Assam state leader pushes to replace India’s religion-based laws


Hindu marriage and inheritance laws should be replaced with a single civil code, according to the chief minister of Assam on Sunday, criticizing regulations that enable Muslim men to have four wives and other religious restrictions.

In order to avoid upsetting India’s Hindu majority, as well as its Muslim and Christian minorities, successive administrations have refrained from implementing such a code of conduct since its inception.

The Hindu nationalist party of Prime Minister Narendra Modi and its hardline affiliates, on the other hand, want to roll out the code in select states first to measure the intensity of any response before implementing it throughout the country.

Assam chief minister and a key member of Prime Minister Narendra Modi’s governing Bhartiya Janata Party stated, “A majority of Muslim people that I have met want a common civil code.” “A uniform civil code is something that the majority of Muslim people that I have met desire,” Sarma added (BJP).

In an interview with Reuters, he said that “no Muslim lady wants her husband to marry three to four wives… simply ask any Muslim woman and she would confirm what I am saying. “More over 30 percent of Assam’s population of about 34 million people is comprised of members of the Muslim faith.

All citizens will be treated equally under the code, which is intended to integrate and implement personal laws. It will apply equally to all people regardless of their religion, race, gender, or sexual orientation .Marriage, divorce, and inheritance are currently controlled by a variety of religious norms, which vary from one another.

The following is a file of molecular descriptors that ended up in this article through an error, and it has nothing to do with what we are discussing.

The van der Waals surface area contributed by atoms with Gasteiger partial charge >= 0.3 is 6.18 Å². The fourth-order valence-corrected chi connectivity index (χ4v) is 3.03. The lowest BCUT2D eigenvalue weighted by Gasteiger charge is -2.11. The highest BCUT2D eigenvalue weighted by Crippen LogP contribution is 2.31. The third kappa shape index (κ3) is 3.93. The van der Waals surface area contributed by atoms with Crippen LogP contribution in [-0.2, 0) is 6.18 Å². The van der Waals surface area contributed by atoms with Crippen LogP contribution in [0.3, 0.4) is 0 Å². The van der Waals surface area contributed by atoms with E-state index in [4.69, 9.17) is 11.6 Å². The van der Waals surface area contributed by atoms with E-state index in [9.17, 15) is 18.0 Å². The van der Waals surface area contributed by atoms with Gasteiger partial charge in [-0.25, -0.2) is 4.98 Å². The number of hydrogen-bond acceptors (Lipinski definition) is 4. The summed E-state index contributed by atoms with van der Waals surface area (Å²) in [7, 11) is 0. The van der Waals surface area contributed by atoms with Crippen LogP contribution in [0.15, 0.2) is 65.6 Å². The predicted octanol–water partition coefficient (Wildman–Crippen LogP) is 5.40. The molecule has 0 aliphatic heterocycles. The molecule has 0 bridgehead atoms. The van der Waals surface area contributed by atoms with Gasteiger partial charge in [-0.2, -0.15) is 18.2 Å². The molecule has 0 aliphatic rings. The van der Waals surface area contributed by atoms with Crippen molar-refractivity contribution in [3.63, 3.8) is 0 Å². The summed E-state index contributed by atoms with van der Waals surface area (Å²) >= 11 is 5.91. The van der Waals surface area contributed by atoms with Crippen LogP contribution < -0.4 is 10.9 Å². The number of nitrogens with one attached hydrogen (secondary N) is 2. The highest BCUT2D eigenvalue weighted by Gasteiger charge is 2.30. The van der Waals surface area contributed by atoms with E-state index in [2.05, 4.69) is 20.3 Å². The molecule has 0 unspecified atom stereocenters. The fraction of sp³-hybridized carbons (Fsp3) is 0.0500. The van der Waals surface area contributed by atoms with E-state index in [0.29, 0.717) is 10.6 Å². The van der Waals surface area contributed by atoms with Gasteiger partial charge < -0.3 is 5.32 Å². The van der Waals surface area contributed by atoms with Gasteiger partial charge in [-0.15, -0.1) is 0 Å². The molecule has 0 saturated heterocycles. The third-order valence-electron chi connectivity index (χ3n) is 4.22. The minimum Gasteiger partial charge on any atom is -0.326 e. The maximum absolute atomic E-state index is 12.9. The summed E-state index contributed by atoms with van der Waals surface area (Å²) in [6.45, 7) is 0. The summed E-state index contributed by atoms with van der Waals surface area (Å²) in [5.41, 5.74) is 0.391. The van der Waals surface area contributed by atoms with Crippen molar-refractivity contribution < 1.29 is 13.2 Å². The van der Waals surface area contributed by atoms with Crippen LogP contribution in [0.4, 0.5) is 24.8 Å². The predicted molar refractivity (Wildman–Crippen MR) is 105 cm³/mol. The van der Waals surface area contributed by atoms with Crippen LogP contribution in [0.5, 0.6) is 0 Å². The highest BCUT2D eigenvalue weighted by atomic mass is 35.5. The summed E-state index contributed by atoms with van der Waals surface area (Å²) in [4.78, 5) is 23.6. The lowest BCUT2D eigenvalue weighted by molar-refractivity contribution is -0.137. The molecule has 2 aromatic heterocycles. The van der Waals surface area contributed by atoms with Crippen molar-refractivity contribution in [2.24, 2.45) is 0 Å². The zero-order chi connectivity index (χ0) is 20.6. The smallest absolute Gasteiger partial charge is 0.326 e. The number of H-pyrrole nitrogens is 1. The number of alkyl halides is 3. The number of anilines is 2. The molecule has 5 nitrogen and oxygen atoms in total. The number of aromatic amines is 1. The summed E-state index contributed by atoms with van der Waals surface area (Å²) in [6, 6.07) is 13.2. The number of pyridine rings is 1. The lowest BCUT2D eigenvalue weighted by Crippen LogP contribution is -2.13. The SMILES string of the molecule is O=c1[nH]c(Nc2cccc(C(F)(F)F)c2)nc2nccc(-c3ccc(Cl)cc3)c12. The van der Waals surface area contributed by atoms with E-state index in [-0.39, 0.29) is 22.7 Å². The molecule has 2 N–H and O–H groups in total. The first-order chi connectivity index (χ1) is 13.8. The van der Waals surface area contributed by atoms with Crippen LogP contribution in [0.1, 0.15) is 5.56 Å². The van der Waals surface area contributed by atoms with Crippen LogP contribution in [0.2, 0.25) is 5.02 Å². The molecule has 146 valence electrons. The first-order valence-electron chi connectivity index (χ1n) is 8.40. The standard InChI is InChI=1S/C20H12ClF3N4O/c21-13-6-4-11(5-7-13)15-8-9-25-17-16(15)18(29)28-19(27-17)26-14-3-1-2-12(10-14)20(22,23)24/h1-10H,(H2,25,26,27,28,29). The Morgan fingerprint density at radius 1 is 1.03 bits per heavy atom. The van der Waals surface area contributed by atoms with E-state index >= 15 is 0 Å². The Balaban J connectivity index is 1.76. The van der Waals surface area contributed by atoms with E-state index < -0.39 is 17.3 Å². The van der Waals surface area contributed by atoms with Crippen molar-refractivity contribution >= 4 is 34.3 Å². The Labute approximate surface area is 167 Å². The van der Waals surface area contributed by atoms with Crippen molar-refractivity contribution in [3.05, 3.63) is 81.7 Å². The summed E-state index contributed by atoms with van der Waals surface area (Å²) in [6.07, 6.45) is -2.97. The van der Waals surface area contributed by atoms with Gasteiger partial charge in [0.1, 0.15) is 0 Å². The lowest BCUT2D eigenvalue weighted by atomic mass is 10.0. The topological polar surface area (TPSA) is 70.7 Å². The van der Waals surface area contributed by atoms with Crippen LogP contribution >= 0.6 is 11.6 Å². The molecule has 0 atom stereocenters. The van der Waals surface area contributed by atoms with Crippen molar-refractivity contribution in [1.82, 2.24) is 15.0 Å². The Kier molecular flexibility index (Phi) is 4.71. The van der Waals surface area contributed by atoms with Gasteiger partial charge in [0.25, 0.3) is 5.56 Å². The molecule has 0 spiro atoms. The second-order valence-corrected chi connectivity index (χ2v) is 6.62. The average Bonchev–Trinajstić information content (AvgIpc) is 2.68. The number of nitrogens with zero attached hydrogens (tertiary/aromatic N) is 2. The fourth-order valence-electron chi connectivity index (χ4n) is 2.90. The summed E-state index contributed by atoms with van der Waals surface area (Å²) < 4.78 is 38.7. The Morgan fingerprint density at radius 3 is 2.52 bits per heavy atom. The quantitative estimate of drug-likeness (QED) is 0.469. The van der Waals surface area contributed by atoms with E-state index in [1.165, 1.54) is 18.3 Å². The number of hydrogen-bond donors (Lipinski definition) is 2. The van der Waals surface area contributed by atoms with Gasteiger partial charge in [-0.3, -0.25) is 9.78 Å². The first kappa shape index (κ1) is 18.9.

Sarma said that he supported the law because it will put a stop to regressive religious-based regulations and empower Muslim women who are unable to fight polygamy in the courts.Criticism of the code, which has appeared in certain BJP election manifestos, claims it is part of the party’s attempts to deliver on its agenda while also boosting anti-Muslim sentiment in the country.

“There is no need for the government to dispute Islamic religious practices,” said S M Siddiqui, a professor of Islamic studies in Mumbai, India’s financial hub. “There is no need for the government to debate Islamic religious practices.””We are not opposed to some of the regressive customs practiced by Hindus,” said the group.

Published By- Supreeti Ghosh

Tharun Pranav
Tharun Pranav
Tharun Pranav is a Law student in the School of Law, Christ University. He is an Extrovert and a Pensive person in nature. One of his strengths is Sarcasm. He also has a passion for Space, Economics and Sports. You can find him online on Instagram or LinkedIn.


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